Although the Marines have not conducted a large-scale amphibious assault against opposing military forces since the Korean conflict, Marine Corps officials stated in 2008 that about 85 U.S. amphibious operations of other kinds were conducted between 1990 and April 2008. (Source: Marine Corps briefing to CRS on April 25, 2008.) In addition, presenting the potential for conducting an amphibious landing can generate tactical benefits, even if the landing is not carried out. During the 1991 Persian Gulf conflict, for example, the potential for conducting an amphibious landing by a force of about 17,000 Marines embarked on amphibious ships in the Persian Gulf tied down several Iraqi divisions in coastal-defense positions. Those Iraqi divisions' positions were not available for use against U.S.-coalition ground forces moving north from Saudi Arabia. (See CRS Report 91-421, Persian Gulf War: Defense Policy Implications for Congress, coordinated by Ronald O'Rourke, p. 41 [May 15, 1991; out of print and available to congressional clients directly from the report coordinator.])

3.

An ARG notionally includes three amphibious ships—one LHA or LHD, one LSD, and one LPD. These three amphibious ships together can embark a Marine expeditionary unit (MEU) consisting of about 2,200 Marines, their aircraft, their landing craft, their combat equipment, and about 15 days' worth of supplies. ARGs can operate in conjunction with carrier strike groups (CSGs) to form larger naval task forces; ARGs can also be broken up into individual ships that are sent to separate operating areas.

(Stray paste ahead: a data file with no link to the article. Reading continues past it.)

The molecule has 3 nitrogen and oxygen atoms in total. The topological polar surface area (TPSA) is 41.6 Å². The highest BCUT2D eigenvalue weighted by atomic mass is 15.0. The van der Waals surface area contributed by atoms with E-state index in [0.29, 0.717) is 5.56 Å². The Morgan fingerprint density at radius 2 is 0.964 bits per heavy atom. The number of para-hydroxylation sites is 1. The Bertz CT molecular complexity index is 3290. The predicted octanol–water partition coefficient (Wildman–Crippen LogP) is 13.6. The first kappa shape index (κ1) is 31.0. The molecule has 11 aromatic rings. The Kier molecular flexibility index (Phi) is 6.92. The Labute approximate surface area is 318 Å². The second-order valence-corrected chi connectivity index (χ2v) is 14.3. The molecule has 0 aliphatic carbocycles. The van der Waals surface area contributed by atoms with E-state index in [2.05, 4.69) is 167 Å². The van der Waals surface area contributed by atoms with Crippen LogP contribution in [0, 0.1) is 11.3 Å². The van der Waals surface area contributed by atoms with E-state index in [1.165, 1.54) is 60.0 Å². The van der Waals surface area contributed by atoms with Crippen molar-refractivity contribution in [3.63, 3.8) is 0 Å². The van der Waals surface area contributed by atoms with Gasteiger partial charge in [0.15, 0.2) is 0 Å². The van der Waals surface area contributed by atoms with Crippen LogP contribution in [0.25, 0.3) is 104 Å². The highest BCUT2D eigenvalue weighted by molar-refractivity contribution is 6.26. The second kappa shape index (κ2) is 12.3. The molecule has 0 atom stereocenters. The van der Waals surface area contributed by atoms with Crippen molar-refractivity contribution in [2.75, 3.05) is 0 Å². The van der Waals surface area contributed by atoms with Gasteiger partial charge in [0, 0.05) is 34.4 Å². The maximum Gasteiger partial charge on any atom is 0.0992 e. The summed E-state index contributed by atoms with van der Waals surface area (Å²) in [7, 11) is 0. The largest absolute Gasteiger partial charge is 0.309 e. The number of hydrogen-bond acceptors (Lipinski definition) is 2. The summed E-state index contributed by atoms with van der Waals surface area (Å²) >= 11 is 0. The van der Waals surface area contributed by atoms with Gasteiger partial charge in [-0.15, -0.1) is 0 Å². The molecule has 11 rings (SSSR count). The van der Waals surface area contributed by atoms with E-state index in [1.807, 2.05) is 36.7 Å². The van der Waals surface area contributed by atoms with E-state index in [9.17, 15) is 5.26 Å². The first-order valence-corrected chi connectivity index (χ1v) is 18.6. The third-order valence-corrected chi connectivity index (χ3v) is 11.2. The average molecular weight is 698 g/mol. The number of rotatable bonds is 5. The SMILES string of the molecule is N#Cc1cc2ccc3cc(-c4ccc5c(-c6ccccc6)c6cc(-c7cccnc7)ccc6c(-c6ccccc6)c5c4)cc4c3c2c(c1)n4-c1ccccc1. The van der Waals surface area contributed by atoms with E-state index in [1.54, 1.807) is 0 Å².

4.

The exceptions are LHAs 6 and 7, which do not have well decks and instead have expanded aviation support capabilities. For an explanation of well decks, see footnote 1.

5.

For more on the Navy's 355-ship force-level goal, see CRS Report RL32665, Navy Force Structure and Shipbuilding Plans: Background and Issues for Congress, by Ronald O'Rourke. For a more detailed review of the 38-ship force structure requirements, see Appendix A of CRS Report RL34476, Navy LPD-17 Amphibious Ship Procurement: Background, Issues, and Options for Congress, which is an archived report.

6.

For example, in testimony to the Seapower and Projection Forces subcommittee of the House Armed Services Committee on February 25, 2015, Marine Corps Lieutenant General Kenneth J. Glueck, Jr., Deputy Commandant for Combat Development and Integration and Commanding General of the Marine Corps Combat Development Command, stated that the number needed to fully meet COCOM demands for forward-deployed amphibious ships is "close to 54." (Source: Spoken testimony of Lieutenant General Glueck, as reflected in transcript of hearing.)

7.

The class was initially known as the Whidbey Island (LSD-41) class. The final four ships in the class, beginning with Harpers Ferry (LSD-49), were built to a modified version of the original LSD-41 design, prompting the name of the class to be changed to the Harpers Ferry/Whidbey Island (LSD-41/49) class. Some sources refer to these 12 ships as two separate classes.

8.